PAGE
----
Why do this?
I’m a web developer, so of course I’m personally motivated to make web development better! We all want our technologies to help us be more productive, solve bigger problems, and let us have more fun in the process, right? For someone who’s focused on the MS web stack for the last 7 years, where better to participate in the evolution of web development than inside Microsoft itself?
Well, that’s the big picture. On a more practical, immediate level I’m also keen to get involved with Developer Division’s leaning towards supporting open source development (e.g., notice that the NuGet project even accepts code contributions) and in advocating professional-grade development practices, whether they originate inside Microsoft or inside developer communities using any other technology platform.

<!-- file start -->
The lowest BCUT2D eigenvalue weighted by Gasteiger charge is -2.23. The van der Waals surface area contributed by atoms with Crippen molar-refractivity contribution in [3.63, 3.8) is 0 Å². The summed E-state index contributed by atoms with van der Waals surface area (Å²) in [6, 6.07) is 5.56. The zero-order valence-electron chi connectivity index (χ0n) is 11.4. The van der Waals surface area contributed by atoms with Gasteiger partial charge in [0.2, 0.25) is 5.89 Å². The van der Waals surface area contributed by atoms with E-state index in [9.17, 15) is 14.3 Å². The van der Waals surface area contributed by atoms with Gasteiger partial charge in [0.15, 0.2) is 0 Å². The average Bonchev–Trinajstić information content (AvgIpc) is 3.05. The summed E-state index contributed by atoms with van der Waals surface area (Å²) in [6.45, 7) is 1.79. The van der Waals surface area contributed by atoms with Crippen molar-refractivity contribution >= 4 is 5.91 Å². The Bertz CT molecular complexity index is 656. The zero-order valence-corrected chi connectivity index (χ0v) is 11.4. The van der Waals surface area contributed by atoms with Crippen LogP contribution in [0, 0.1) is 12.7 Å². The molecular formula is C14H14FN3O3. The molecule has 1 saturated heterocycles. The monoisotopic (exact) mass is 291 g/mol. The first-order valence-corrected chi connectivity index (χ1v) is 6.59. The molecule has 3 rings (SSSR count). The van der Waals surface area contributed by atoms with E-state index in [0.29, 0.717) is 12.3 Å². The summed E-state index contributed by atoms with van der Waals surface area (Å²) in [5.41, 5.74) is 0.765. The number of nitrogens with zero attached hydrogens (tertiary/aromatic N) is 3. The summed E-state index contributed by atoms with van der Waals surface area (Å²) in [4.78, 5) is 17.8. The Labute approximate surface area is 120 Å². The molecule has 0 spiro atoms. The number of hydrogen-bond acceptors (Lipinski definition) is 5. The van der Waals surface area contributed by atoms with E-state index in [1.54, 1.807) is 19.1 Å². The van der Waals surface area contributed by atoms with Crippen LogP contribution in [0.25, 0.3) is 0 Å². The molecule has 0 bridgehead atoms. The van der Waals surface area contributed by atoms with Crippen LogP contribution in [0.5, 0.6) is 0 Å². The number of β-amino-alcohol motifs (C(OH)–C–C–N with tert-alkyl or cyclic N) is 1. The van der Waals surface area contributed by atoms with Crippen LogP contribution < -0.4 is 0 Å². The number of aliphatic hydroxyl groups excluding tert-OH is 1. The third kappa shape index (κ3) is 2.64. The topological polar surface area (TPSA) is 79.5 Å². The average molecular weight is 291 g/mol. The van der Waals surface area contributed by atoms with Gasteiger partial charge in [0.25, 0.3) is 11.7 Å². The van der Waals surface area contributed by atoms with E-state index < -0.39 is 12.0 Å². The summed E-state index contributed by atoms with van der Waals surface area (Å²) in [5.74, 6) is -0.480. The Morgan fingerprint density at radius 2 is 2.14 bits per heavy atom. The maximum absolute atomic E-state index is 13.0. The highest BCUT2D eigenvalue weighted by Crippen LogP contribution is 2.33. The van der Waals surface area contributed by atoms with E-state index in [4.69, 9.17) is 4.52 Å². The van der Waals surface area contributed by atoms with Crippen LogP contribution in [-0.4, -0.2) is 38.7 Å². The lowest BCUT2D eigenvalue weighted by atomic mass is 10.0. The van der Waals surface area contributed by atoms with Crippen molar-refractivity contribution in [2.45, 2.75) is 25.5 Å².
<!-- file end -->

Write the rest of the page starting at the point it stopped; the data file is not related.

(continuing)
A key part of WPT’s responsibility is to be aware of what developers want, and be sure we’re meeting your needs. As I find out what specific projects I’ll focus on, I’ll be asking for your feedback so I can reflect your views back into the
collective product teams.
What changes, and what remains
- This blog: It’s still mine and will continue.
- Open source projects: The one I’m most actively working on is Knockout, an MVVM library for creating dynamic Web UIs. I’m still excited about this project and its potential, and it continues exactly as-is, and will evolve in whatever direction I and its user community wishes to take it. This *isn’t *a Microsoft product.
- The Apress ASP.NET MVC book series: I’m discussing this with Apress at the moment. Hopefully we’ll get the excellent Adam Freeman to co-author the MVC 3 book, otherwise it might end up being very, very late… Thanks for all the enquiries about this – and no, we don’t have a publishing schedule yet.
- Being an MVP: Shockingly, I’ll be dismissed from the MVP program, before I even got to go to my first MVP summit. Apparently this has happened to others before.
- My location: I’ll be staying in the UK.